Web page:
Because he missed the ultra culture of his homeland at the games in Spartan Stadium, Dan decided to form an ultra group based upon the European model in 2003. However, there were definitely some difficulties in the beginning. “Developing such a complex creation as an ultra group out of a fanbase who only makes noise when there are free t-shirts and burgers was pretty hard and frustrating.” Dan says looking back. However, along with some fans with South American roots, a few local supporters became interested in the new, chaotic mass in section 135 who stood and continuously rooted for the team the entire game. However the new-ultras still definitely needed some help in terms of support: “We really had to start from scratch with these people,” Dan remembers. “They asked why we were supposed to wave flags, why we were supposed to sing for 90 minutes, etc. They really had no clue.”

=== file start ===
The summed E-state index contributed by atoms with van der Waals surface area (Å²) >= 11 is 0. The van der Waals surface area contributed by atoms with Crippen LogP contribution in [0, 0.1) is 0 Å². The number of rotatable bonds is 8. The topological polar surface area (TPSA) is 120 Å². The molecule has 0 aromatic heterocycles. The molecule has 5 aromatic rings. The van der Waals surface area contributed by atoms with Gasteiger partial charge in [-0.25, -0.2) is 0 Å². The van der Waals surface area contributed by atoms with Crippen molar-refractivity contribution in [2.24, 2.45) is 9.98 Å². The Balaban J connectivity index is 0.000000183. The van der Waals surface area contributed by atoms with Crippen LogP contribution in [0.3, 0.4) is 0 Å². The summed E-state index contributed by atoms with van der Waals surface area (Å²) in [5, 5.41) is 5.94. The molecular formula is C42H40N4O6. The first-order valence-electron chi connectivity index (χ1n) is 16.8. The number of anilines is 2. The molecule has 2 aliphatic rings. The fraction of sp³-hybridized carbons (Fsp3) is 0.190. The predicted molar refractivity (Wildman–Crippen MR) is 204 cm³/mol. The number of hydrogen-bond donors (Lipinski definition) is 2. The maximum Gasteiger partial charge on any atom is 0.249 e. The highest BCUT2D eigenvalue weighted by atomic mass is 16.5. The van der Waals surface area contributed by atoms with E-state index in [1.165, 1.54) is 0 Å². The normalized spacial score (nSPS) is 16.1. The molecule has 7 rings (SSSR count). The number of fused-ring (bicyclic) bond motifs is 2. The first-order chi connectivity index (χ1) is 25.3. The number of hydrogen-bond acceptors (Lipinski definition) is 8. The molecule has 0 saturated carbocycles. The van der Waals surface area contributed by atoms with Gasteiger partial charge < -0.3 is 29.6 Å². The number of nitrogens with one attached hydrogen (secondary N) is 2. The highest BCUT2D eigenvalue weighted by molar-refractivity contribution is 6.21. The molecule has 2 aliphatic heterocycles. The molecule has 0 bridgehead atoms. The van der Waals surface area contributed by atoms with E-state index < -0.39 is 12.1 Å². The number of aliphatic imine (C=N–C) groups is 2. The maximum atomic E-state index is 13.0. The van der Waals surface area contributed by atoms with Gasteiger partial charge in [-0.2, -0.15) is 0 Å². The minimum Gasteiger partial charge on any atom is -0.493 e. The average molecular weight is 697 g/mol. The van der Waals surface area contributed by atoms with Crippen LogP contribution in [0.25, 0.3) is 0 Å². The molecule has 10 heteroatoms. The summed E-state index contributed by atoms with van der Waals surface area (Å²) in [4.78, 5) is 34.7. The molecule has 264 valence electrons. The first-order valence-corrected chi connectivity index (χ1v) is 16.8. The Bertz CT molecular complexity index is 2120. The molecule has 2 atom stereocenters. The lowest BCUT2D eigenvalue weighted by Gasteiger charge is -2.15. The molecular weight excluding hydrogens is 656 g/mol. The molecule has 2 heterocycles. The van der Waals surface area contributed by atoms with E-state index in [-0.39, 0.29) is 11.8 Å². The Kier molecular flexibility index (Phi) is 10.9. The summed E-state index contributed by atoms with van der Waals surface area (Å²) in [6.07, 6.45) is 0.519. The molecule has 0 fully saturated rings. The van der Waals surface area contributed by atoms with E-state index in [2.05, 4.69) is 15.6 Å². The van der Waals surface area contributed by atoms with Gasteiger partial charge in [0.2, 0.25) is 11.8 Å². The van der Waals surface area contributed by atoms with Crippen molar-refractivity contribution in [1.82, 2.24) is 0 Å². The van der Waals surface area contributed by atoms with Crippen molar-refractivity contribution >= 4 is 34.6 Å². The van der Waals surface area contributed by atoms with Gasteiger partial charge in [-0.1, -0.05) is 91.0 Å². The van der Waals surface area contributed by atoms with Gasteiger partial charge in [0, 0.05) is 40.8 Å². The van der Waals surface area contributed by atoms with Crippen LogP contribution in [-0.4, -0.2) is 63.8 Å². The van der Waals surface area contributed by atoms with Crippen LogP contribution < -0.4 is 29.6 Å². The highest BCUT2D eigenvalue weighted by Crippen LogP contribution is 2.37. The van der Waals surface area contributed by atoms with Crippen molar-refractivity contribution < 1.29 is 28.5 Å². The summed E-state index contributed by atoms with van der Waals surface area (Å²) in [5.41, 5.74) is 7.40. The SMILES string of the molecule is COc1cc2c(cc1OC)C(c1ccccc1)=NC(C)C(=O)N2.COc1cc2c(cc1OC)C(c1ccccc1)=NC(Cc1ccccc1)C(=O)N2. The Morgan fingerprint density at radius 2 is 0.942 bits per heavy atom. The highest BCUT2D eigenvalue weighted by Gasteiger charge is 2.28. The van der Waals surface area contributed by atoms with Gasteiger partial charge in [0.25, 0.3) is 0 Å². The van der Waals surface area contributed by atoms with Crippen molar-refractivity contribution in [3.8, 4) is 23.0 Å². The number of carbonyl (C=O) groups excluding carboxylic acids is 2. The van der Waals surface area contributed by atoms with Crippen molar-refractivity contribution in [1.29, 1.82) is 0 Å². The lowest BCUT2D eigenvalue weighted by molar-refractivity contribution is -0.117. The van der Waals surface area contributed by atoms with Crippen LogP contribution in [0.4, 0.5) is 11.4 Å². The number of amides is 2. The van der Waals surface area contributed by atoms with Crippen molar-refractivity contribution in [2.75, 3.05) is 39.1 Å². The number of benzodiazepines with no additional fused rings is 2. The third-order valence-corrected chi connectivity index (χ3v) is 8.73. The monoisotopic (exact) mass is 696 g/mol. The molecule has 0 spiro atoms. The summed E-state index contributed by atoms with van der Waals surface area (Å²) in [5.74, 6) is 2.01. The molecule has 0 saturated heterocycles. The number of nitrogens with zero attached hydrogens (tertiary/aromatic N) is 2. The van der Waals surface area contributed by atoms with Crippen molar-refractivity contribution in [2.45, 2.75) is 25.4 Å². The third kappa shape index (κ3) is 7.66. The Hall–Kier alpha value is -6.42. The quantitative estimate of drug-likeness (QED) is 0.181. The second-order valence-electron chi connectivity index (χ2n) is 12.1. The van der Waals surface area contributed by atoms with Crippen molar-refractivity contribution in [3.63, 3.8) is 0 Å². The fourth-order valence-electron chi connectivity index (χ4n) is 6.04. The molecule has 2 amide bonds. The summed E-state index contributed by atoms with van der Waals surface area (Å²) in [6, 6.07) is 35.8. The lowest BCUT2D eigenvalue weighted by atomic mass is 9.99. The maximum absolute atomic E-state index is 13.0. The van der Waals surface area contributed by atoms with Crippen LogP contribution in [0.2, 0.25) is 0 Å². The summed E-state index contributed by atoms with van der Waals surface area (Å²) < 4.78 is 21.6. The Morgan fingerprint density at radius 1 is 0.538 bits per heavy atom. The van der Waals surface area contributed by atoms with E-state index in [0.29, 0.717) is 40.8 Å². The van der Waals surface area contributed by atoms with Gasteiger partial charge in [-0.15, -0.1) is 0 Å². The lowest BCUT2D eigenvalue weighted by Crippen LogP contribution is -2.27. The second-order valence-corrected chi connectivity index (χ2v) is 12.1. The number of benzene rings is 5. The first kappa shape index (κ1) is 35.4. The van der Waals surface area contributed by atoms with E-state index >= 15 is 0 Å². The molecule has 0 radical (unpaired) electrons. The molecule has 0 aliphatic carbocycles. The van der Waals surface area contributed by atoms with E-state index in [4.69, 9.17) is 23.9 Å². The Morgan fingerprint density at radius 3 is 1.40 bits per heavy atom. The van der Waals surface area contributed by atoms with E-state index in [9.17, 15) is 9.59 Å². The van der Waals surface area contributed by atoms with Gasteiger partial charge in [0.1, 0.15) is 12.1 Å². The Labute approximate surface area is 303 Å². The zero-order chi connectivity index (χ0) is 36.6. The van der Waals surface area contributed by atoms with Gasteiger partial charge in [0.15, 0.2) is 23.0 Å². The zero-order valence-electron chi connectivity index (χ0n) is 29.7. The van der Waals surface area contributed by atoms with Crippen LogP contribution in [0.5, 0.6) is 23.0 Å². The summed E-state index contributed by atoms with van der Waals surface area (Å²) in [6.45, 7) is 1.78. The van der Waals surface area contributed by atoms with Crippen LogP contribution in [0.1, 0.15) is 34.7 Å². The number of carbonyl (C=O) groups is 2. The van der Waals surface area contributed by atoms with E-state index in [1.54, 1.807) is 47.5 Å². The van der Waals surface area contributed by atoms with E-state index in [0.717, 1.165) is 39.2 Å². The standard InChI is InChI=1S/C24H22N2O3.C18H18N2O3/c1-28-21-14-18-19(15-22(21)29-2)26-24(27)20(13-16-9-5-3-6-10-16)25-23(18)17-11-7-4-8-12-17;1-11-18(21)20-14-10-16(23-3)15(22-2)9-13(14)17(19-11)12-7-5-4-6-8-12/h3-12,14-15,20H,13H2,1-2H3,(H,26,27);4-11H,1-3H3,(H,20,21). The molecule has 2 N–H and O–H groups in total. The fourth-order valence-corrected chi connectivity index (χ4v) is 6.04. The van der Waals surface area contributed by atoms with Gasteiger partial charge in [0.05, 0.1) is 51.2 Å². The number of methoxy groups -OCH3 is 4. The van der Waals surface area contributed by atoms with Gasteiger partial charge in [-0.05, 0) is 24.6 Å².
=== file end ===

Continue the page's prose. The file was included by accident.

Yet in time, the group made progress and in September of 2007 received unexpected reinforcement. The “1906 Supporters,” who until then had supported the second division California Victory, joined with the San Jose Ultras after their club left the league after only one season. That sounds absurd in this country, but it is definitely not unusual in the USA. That’s because there aren’t any clubs, per se, that play in MLS but franchises. Simply stated, that means whoever feels like having professional soccer and has the necessary cash available can submit an application to join the league. There is no promotion and relegation.
“We are an inconvenience.”